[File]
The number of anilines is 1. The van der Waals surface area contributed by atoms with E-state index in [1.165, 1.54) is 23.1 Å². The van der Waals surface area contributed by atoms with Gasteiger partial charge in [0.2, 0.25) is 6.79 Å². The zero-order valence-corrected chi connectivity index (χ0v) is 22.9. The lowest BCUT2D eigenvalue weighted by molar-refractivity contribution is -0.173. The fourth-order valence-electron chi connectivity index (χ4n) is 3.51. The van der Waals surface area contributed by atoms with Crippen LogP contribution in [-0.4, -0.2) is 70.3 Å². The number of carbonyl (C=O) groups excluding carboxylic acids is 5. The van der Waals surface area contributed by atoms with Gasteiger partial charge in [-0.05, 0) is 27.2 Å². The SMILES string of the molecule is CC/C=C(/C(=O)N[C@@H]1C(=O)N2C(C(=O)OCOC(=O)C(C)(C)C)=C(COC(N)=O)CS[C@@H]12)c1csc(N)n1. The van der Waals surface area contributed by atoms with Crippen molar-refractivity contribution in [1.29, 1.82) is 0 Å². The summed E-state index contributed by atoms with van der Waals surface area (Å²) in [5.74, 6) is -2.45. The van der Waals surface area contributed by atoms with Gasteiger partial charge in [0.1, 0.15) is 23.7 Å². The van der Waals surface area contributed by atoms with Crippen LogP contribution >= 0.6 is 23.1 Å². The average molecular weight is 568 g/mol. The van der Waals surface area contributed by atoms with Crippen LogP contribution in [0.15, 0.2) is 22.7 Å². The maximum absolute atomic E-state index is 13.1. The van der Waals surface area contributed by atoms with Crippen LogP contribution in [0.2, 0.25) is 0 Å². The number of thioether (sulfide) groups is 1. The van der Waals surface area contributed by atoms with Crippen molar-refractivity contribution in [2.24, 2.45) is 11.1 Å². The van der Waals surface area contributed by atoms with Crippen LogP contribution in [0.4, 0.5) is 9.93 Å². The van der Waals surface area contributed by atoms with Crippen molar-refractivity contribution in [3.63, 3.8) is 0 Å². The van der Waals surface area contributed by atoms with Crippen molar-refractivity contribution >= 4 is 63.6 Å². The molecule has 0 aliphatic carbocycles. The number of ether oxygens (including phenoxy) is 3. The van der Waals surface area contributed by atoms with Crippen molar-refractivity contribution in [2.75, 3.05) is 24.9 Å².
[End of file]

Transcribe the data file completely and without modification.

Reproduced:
The number of anilines is 1. The van der Waals surface area contributed by atoms with E-state index in [1.165, 1.54) is 23.1 Å². The van der Waals surface area contributed by atoms with Gasteiger partial charge in [0.2, 0.25) is 6.79 Å². The zero-order valence-corrected chi connectivity index (χ0v) is 22.9. The lowest BCUT2D eigenvalue weighted by molar-refractivity contribution is -0.173. The fourth-order valence-electron chi connectivity index (χ4n) is 3.51. The van der Waals surface area contributed by atoms with Crippen LogP contribution in [-0.4, -0.2) is 70.3 Å². The number of carbonyl (C=O) groups excluding carboxylic acids is 5. The van der Waals surface area contributed by atoms with Gasteiger partial charge in [-0.05, 0) is 27.2 Å². The SMILES string of the molecule is CC/C=C(/C(=O)N[C@@H]1C(=O)N2C(C(=O)OCOC(=O)C(C)(C)C)=C(COC(N)=O)CS[C@@H]12)c1csc(N)n1. The van der Waals surface area contributed by atoms with Crippen molar-refractivity contribution in [1.29, 1.82) is 0 Å². The summed E-state index contributed by atoms with van der Waals surface area (Å²) in [5.74, 6) is -2.45. The van der Waals surface area contributed by atoms with Gasteiger partial charge in [0.1, 0.15) is 23.7 Å². The van der Waals surface area contributed by atoms with Crippen LogP contribution >= 0.6 is 23.1 Å². The average molecular weight is 568 g/mol. The van der Waals surface area contributed by atoms with Crippen LogP contribution in [0.15, 0.2) is 22.7 Å². The maximum absolute atomic E-state index is 13.1. The van der Waals surface area contributed by atoms with Crippen LogP contribution in [0.2, 0.25) is 0 Å². The number of thioether (sulfide) groups is 1. The van der Waals surface area contributed by atoms with Crippen molar-refractivity contribution in [2.24, 2.45) is 11.1 Å². The van der Waals surface area contributed by atoms with Crippen LogP contribution in [0.4, 0.5) is 9.93 Å². The van der Waals surface area contributed by atoms with Crippen molar-refractivity contribution in [3.63, 3.8) is 0 Å². The van der Waals surface area contributed by atoms with Crippen molar-refractivity contribution >= 4 is 63.6 Å². The molecule has 0 aliphatic carbocycles. The number of ether oxygens (including phenoxy) is 3. The van der Waals surface area contributed by atoms with Crippen molar-refractivity contribution in [2.75, 3.05) is 24.9 Å².